|Re: (Cos x)^x plot|
Message #4 Posted by Karl Schneider on 1 Dec 2007, 2:19 p.m.,
in response to message #3 by Chuck
Hi, Chuck --
Thank you for the plot, which would be laborious to produce using an HP-15C and graph paper...
It's actually defined when negative, as long as the values aren't complex.
The function is defined continuously in the real domain for positive or negative x as long as "cos x" is positive. If "cos x" is negative, then only integer values of x can produce a real-valued result.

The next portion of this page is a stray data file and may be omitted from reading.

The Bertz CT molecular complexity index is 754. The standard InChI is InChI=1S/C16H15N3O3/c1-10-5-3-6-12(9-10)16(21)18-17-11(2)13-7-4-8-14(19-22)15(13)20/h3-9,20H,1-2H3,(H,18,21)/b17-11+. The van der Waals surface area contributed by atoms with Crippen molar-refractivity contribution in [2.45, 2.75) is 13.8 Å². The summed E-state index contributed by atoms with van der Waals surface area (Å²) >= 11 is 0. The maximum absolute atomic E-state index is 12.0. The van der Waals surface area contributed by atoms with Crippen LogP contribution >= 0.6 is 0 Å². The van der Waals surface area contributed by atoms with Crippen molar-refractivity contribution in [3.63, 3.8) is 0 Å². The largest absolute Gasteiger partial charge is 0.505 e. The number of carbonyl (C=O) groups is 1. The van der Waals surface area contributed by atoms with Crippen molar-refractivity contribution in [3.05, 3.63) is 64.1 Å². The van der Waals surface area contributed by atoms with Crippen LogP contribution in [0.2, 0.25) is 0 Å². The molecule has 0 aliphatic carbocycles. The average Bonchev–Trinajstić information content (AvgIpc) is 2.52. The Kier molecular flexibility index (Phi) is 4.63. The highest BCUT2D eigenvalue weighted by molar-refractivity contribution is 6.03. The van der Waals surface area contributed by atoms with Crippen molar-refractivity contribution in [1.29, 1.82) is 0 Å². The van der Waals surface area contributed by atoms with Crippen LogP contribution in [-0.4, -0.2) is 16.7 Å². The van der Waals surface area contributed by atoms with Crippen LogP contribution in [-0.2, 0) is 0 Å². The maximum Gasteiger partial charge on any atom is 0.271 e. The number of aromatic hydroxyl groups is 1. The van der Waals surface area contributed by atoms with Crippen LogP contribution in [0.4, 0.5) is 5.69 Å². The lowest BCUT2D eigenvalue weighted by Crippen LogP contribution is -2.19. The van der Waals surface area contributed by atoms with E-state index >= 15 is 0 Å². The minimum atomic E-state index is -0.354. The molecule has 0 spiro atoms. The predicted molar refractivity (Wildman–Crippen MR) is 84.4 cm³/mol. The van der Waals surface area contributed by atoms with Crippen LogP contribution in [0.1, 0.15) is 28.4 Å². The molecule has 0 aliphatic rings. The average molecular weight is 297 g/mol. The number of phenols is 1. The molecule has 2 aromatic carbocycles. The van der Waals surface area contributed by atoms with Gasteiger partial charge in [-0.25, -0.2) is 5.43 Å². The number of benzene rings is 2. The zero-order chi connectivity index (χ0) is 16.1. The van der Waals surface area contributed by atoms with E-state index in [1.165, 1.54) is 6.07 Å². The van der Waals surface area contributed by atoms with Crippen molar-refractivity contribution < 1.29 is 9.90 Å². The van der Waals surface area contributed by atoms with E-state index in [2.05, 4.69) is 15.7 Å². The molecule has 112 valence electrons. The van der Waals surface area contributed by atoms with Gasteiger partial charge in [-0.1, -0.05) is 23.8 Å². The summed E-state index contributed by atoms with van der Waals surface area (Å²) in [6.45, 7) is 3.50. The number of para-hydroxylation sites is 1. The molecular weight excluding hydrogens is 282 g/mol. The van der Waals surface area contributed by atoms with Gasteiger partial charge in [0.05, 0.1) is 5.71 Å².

Also, it resembles secant for x<0.
Since cosine is "even", [cos x = cos(-x)], for negative x we can write
(cos x)x = 1 / [(cos |x|)|x|
Of course, sec x = 1 / cos x.
The spikes and "U"'s get narrower for large x's.
As expected, since larger exponents "reduce" smaller arguments. That is, xa < x for x < 1 and a > 1.
I understand the solid lines of the plot, where the function has a real-valued result, but the dotted parts (e.g., between pi/2 < x < 3*pi/2) don't seem to represent Re[f(x)].
Edited: 1 Dec 2007, 3:35 p.m.